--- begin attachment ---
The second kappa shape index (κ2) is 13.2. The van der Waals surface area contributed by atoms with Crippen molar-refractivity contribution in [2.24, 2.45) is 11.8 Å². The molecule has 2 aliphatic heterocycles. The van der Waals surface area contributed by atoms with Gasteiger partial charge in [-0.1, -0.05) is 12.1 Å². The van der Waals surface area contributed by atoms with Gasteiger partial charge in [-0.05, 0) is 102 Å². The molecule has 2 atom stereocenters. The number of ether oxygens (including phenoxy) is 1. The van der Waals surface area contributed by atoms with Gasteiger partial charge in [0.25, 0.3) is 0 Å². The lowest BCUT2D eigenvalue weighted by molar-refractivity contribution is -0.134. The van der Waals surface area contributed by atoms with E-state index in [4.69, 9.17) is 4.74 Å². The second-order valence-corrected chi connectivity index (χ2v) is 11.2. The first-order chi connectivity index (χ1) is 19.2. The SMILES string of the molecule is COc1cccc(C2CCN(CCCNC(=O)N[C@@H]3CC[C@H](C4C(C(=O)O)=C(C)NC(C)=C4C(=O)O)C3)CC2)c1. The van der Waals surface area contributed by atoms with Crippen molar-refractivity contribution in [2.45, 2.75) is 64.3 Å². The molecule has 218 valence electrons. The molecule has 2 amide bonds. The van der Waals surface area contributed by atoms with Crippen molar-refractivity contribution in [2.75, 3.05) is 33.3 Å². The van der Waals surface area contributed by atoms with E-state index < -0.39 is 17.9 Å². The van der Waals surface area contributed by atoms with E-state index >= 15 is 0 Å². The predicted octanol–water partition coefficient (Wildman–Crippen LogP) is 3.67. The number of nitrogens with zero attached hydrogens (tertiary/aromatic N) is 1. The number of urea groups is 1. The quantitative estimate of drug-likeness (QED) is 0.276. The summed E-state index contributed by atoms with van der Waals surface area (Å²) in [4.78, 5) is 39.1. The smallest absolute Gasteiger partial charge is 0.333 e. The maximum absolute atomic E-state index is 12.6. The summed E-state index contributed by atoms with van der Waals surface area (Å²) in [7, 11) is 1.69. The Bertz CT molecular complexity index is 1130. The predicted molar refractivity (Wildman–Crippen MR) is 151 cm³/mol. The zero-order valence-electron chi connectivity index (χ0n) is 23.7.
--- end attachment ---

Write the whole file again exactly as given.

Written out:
The second kappa shape index (κ2) is 13.2. The van der Waals surface area contributed by atoms with Crippen molar-refractivity contribution in [2.24, 2.45) is 11.8 Å². The molecule has 2 aliphatic heterocycles. The van der Waals surface area contributed by atoms with Gasteiger partial charge in [-0.1, -0.05) is 12.1 Å². The van der Waals surface area contributed by atoms with Gasteiger partial charge in [-0.05, 0) is 102 Å². The molecule has 2 atom stereocenters. The number of ether oxygens (including phenoxy) is 1. The van der Waals surface area contributed by atoms with Gasteiger partial charge in [0.25, 0.3) is 0 Å². The lowest BCUT2D eigenvalue weighted by molar-refractivity contribution is -0.134. The van der Waals surface area contributed by atoms with E-state index in [4.69, 9.17) is 4.74 Å². The second-order valence-corrected chi connectivity index (χ2v) is 11.2. The first-order chi connectivity index (χ1) is 19.2. The SMILES string of the molecule is COc1cccc(C2CCN(CCCNC(=O)N[C@@H]3CC[C@H](C4C(C(=O)O)=C(C)NC(C)=C4C(=O)O)C3)CC2)c1. The van der Waals surface area contributed by atoms with Crippen molar-refractivity contribution in [2.45, 2.75) is 64.3 Å². The molecule has 218 valence electrons. The molecule has 2 amide bonds. The van der Waals surface area contributed by atoms with Crippen molar-refractivity contribution in [2.75, 3.05) is 33.3 Å². The van der Waals surface area contributed by atoms with E-state index < -0.39 is 17.9 Å². The van der Waals surface area contributed by atoms with E-state index >= 15 is 0 Å². The predicted octanol–water partition coefficient (Wildman–Crippen LogP) is 3.67. The number of nitrogens with zero attached hydrogens (tertiary/aromatic N) is 1. The number of urea groups is 1. The quantitative estimate of drug-likeness (QED) is 0.276. The summed E-state index contributed by atoms with van der Waals surface area (Å²) in [4.78, 5) is 39.1. The smallest absolute Gasteiger partial charge is 0.333 e. The maximum absolute atomic E-state index is 12.6. The summed E-state index contributed by atoms with van der Waals surface area (Å²) in [7, 11) is 1.69. The Bertz CT molecular complexity index is 1130. The predicted molar refractivity (Wildman–Crippen MR) is 151 cm³/mol. The zero-order valence-electron chi connectivity index (χ0n) is 23.7.